A twilight, blurred view of the front gate of St. Mary Woolnoth (by Nicholas Hawksmoor) A twilight, blurred view of St. Mary Woolnoth (by Nicholas Hawksmoor)

  • A twilight, blurred view of the front gate of St. Mary Woolnoth (by Nicholas Hawksmoor)
  • A twilight, blurred view of St. Mary Woolnoth (by Nicholas Hawksmoor)

Looking towards the intersection at Bank at Twilight Looking towards the intersection at Bank at Twilight

  • Looking towards the intersection at Bank at Twilight
  • Looking towards the intersection at Bank at Twilight

Poetry Links and stuff

Past and Present / I Remember, I Remember
(Thomas Hood, 1799-1845)

I remember, I remember
The house where I was born,
The little window where the sun
Came peeping in at morn;
He never came a wink too soon
Nor bought too long a day;
But now, I often wish the night
Had borne my breath away.

I remember, I remember
The roses, red and white,
The violets, and the lily-cups--
Those flowers made of light!
The lilacs where the robin built,
And where my brother set
The laburnum on his birthday,--
The tree is living yet!

I remember, I remember
Where I was used to swing,
And throught the air must rush as fresh
To swallows on the wing;
My spirit flew in feathers then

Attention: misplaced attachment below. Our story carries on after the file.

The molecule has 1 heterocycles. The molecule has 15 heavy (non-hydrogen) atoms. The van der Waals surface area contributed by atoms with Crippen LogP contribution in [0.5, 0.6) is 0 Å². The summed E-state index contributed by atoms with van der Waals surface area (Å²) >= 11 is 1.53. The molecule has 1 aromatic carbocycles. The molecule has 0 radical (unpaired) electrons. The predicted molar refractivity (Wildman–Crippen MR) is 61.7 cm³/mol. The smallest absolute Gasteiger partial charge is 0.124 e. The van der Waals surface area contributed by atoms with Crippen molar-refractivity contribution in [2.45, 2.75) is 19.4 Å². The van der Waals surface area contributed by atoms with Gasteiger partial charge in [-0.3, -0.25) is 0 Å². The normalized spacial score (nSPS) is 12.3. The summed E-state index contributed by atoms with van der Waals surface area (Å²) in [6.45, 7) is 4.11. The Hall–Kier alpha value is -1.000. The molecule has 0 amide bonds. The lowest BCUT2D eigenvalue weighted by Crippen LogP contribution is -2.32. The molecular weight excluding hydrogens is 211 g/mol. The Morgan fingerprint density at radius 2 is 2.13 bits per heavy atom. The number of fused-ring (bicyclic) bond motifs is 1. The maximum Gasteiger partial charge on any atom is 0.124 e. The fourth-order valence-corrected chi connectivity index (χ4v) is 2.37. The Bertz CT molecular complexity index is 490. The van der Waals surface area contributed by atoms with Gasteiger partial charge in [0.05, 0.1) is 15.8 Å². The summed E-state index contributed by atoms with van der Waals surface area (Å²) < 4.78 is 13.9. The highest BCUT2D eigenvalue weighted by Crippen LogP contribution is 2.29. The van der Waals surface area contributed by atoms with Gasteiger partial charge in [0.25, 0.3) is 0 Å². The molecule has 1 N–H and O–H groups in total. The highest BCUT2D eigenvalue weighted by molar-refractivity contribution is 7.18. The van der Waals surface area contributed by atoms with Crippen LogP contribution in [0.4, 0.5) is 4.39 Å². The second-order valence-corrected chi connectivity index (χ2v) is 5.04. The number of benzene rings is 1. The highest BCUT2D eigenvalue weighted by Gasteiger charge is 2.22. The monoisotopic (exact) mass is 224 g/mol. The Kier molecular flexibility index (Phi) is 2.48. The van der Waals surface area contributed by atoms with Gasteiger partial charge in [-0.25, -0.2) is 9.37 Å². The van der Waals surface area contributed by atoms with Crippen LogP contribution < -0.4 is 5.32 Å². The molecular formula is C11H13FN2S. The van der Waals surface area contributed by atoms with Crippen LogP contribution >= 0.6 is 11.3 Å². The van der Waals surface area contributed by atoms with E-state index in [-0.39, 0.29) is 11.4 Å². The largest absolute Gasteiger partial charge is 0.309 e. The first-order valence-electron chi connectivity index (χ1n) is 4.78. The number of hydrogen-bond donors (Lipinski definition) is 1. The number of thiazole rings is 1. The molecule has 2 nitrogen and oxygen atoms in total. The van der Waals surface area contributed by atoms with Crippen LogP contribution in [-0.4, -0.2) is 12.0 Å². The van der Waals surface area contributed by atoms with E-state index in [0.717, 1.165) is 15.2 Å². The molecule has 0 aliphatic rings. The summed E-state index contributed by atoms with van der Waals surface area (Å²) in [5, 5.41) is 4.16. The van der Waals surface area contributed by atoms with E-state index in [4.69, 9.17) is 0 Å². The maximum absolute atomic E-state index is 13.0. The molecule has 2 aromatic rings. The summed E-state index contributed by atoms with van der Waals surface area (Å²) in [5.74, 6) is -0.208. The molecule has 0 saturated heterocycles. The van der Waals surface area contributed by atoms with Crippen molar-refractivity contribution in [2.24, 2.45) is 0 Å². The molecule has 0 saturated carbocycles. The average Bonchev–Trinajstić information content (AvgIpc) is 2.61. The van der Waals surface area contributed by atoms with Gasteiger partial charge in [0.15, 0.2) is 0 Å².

That is so heavy now,
And summer pools could hardly cool
The fever on my brow.

I remember, I remember
The fir frees dark and high;
I used to think their slender tops
Were close against the sky:
It was a childish ignorance,
But now 'tis little joy
To know I'm farther off from Heaven
Than when I was a boy.

Upon Westminster Bridge
(Sept. 3, 1802)
(William Wordsworth, 1770-1850)

Earth has not anything to show more fair:
Dull would he be of soul who could pass by
A sight so touching in its majesty:
This City now doth like a garment wear

The beauty of the morning: silent, bare,
Skips, towers, domes, theatres, and temples lie
Open unto the fields, and to the sky,
All bright and glittering in the smokeless air.

Never did sun more beatifully steep
In his first splendour valley, rock or hill;
Ne'er saw I, never felt, a calm so deep!

The river glideth at this own sweet will:
Dear God! the very houses seem asleep;
And all that mighty heart is lying still!

London, MDCCCII
(William Wordsworth, 1770-1850)

O friend! I know not which way I must look
For comfort, being as I am, opprest
to think that now our life is only drest
For show; mean handiwork of craftsman, cook,

Or groom! - We must run glittering like a brook
In the open sunshine, or we are unblest;
The wealthiest man among us is the best: